Belgian Government Falls Over UN-Brokered Migration Accord

Belgium is back to doing what it does best: running without a government.

Following in the footsteps of the political chaos that has gripped much of Europe, on Tuesday Belgian Prime Minister Charles Michel became the latest political figure to fall after he tendered the resignation of his government when his liberal-led coalition lost its parliamentary majority and an appeal to lawmakers in Parliament failed to garner backing for a minority administration.

Charles Michel

Belgium’s royal palace said in a tweet that the country’s king holds his decision on whether to accept the resignation “in abeyance.” The king could still keep Michel as premier in a caretaker government until a deal on a new coalition is brokered or elections are held.

Not surprisingly, the reason for the government's fall was the same one much of Europe's political establishment finds itself reeling three years after Angela Merkel unleashed the greatest threat to European politics in generations: mass migration.

Specifically, the fall of the Belgian government was the latest in a series of crises triggered over a non-binding United Nations-brokered accord on migration. Governments from Slovakia, to Estonia and Chile, have faced backlashes over a document that the UN says doesn’t encourage illegal immigration, nor does it force countries to change their admission policies, according to Bloomberg.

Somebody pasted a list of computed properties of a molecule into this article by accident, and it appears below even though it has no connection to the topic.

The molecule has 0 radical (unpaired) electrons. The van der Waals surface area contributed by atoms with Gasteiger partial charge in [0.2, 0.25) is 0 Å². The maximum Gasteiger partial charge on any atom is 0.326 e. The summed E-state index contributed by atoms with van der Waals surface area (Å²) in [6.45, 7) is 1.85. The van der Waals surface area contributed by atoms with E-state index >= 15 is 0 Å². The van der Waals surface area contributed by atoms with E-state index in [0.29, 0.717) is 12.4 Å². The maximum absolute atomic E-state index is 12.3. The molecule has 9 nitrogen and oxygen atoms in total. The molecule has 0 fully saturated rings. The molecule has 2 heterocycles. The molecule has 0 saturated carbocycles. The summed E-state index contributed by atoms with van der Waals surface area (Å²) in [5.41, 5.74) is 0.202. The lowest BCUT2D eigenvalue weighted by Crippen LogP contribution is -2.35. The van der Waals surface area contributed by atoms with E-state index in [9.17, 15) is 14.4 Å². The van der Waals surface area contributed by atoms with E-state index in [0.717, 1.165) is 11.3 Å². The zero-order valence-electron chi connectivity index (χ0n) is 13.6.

Similar to the UK, where migration was among the main reasons for Brexit and the political fiasco that has followed over two years later, Tuesday’s announcement in Brussels followed the submission of a no-confidence motion against Michel’s government by opposition parties, including Socialists and the Greens. Earlier in the day, Michel had vowed to press on with his minority government, calling for a “coalition of the willing” in Parliament.

In the end, the unwilling were a majority.

Michel’s administration earlier this month lost the support of right-wing New-Flemish Alliance (N-VA), its biggest Flemish partner, after the N-VA opposed the government’s backing of the UN’s so-called Global Compact on migration. The departure stripped Michel of his majority six months before a general election which was expected to be held at the end of May.

Luckily, Belgium is quite the veteran when operating without a government and is no stranger to political crises amid persistent divisions between its Flemish and French-speaking communities. After an inconclusive election in 2010, the country muddled through for 589 days without an elected government. In that period, the country recorded its highest economic growth of the decade.